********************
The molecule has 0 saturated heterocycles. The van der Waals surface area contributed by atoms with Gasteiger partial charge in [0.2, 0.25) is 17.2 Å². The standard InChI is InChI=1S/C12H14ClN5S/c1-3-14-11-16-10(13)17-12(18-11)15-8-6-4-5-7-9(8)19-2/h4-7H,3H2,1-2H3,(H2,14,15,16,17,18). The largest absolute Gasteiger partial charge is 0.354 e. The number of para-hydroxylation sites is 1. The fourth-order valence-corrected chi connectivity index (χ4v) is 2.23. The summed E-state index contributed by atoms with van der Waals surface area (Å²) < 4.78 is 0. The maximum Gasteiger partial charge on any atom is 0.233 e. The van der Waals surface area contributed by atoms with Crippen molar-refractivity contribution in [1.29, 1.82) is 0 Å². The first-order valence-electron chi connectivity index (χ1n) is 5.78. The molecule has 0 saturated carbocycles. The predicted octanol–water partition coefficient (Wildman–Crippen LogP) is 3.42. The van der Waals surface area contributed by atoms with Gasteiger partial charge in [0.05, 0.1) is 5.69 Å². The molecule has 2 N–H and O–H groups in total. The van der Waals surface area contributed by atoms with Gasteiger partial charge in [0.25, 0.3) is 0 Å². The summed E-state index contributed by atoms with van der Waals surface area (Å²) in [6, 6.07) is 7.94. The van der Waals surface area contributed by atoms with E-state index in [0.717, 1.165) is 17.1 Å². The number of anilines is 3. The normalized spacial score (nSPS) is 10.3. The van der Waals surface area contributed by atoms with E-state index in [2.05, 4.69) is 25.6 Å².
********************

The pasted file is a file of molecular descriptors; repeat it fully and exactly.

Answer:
The molecule has 0 saturated heterocycles. The van der Waals surface area contributed by atoms with Gasteiger partial charge in [0.2, 0.25) is 17.2 Å². The standard InChI is InChI=1S/C12H14ClN5S/c1-3-14-11-16-10(13)17-12(18-11)15-8-6-4-5-7-9(8)19-2/h4-7H,3H2,1-2H3,(H2,14,15,16,17,18). The largest absolute Gasteiger partial charge is 0.354 e. The number of para-hydroxylation sites is 1. The fourth-order valence-corrected chi connectivity index (χ4v) is 2.23. The summed E-state index contributed by atoms with van der Waals surface area (Å²) < 4.78 is 0. The maximum Gasteiger partial charge on any atom is 0.233 e. The van der Waals surface area contributed by atoms with Crippen molar-refractivity contribution in [1.29, 1.82) is 0 Å². The first-order valence-electron chi connectivity index (χ1n) is 5.78. The molecule has 0 saturated carbocycles. The predicted octanol–water partition coefficient (Wildman–Crippen LogP) is 3.42. The van der Waals surface area contributed by atoms with Gasteiger partial charge in [0.05, 0.1) is 5.69 Å². The molecule has 2 N–H and O–H groups in total. The van der Waals surface area contributed by atoms with Gasteiger partial charge in [0.25, 0.3) is 0 Å². The summed E-state index contributed by atoms with van der Waals surface area (Å²) in [6, 6.07) is 7.94. The van der Waals surface area contributed by atoms with E-state index in [0.717, 1.165) is 17.1 Å². The number of anilines is 3. The normalized spacial score (nSPS) is 10.3. The van der Waals surface area contributed by atoms with E-state index in [2.05, 4.69) is 25.6 Å².